McFate says that private military forces have become a big business. “No one truly knows how many billions of dollars slosh around this illicit market. All we know is that business is booming. Many of these ‘for-profit’ warriors outclass local militaries, and a few can even stand up to America’s most elite forces, as the battle in Syria shows,” he points out.

“The Middle East is awash in mercenaries. Kurdistan is a haven for soldiers of fortune looking for work with the Kurdish militia, oil companies defending their oil fields, or those who want terrorists dead. Some are just adventure seekers, while others are American veterans who found civilian life meaningless.”

The United Arab Emirates dispatched hundreds of mercenaries to fight the Iranian-backed Houthis in Yemen. The mercenaries were from South America, veterans of anti-drug operations there. They got hefty salaries. African mercenaries were fighting in Yemen for Saudi Arabia.

Syria has rewarded mercenaries who seized territory from terrorists with oil and mining rights. “At least two Russian companies have received contracts under this policy, namely, Evro Polis and Stroytransgaz. Evro Polis employed the Wagner Group to capture oil fields from the Islamic State (IS) in central Syria,” McFate notes.

When Nigeria’s Boko Haram abducted 276 schoolgirls to be their “wives,” the Nigerian government turned to mercenaries to fight the Boko Haram. The mercenaries arrived with Mi-24 Hind helicopter gunships (flying tanks) and drove out Boko Haram in a few weeks. The Nigerian military could not achieve this even in six years, McFate points out.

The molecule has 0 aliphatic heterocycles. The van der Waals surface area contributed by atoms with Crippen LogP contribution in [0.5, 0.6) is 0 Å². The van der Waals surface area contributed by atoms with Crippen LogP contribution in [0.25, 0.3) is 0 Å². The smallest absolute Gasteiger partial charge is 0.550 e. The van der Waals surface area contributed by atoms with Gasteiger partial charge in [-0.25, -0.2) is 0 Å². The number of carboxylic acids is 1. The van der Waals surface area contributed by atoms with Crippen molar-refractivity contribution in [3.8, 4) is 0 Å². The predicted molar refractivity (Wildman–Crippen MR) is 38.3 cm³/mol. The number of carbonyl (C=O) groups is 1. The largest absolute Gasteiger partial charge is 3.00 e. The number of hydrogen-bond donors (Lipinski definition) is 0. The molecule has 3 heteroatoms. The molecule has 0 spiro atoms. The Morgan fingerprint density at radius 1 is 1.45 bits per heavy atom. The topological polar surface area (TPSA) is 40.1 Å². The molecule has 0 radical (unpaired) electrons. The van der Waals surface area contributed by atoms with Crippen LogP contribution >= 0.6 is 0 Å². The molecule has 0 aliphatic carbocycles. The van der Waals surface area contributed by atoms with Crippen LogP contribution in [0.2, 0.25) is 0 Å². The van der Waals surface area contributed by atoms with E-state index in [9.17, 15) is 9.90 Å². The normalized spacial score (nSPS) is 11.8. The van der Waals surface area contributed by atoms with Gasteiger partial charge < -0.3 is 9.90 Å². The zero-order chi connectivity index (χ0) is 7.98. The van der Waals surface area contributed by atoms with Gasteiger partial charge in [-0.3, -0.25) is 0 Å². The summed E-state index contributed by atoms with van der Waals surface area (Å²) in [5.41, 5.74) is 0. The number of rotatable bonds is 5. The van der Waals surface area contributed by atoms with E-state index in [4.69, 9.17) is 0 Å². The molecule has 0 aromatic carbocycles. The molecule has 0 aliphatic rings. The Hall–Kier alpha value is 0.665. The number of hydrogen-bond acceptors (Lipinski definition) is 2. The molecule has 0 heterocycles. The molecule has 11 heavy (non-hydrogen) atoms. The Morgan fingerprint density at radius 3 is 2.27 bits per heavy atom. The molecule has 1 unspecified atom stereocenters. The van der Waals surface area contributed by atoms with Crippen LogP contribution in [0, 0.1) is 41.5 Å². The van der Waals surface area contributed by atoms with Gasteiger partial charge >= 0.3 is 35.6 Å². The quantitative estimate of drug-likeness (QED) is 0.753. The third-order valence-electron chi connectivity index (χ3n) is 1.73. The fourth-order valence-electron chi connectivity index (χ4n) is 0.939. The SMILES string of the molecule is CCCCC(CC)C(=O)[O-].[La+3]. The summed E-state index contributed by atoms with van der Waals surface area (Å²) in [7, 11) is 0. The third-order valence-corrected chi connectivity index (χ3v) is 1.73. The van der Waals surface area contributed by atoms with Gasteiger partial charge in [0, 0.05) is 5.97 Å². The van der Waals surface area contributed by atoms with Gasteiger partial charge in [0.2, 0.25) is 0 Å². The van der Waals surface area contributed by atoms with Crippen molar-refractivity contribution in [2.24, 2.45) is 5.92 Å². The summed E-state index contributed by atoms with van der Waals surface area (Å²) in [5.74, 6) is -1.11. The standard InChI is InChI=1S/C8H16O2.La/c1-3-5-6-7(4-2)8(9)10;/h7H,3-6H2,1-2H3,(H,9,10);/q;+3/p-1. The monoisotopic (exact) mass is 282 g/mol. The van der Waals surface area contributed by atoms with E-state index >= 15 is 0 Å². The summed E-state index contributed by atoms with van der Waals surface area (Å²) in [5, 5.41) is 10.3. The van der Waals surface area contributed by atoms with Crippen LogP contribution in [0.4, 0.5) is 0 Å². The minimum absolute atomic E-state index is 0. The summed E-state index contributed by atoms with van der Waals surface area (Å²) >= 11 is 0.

The Uzbekistan-based Malhama Tactical mercenary force is unique – it fights only for jihadi extremists. It trains and procures arms also.

Humanitarians Hire Mercenaries.

McFate points out that Non-Governmental Organizations (NGOs) such as CARE, Save the Children, CARITAS, and World Vision are increasingly turning to private security firms when they operate in lawless areas. Large military companies like Aegis Defense Services and Triple Canopy, advertise their services for NGOs and NGO trade associations like the European Interagency Security Forum.

Multinational companies working in dangerous areas have ceased to rely on corrupt or inept security forces provided by host governments and are turning to private security firms, McFate says. The mining giant Freeport-McMoRan employed “Triple Canopy” to protect its vast mine in the Papua province of Indonesia, where there is an insurgency. The China National Petroleum Corporation contracts DeWe Security to safeguard its assets in the middle of South Sudan’s civil war.

There are mercenaries offering maritime security as well. International shipping lines hire them to protect their ships traveling through pirate-infested waters in the Gulf of Aden, Strait of Malacca, and Gulf of Guinea.

Marketization of Security

Many States find it convenient to allow the “marketization” of security. Many countries see merit in outsourcing part of their security tasks because it is less expensive as compared to having a standing force which has to be trained, paid, and retained for only occasional use.

But McFate considers the return to the mercenary system as a retrograde development. He warns that the “marketization of war,” where military force is bought and sold like a commodity, might result in the “super-rich” becoming “superpowers” who fight each other. Wars, then, would be between one super-rich person or entity and another, and not between States. Wars would be fought for personal or pecuniary interests rather than for national and societal interests.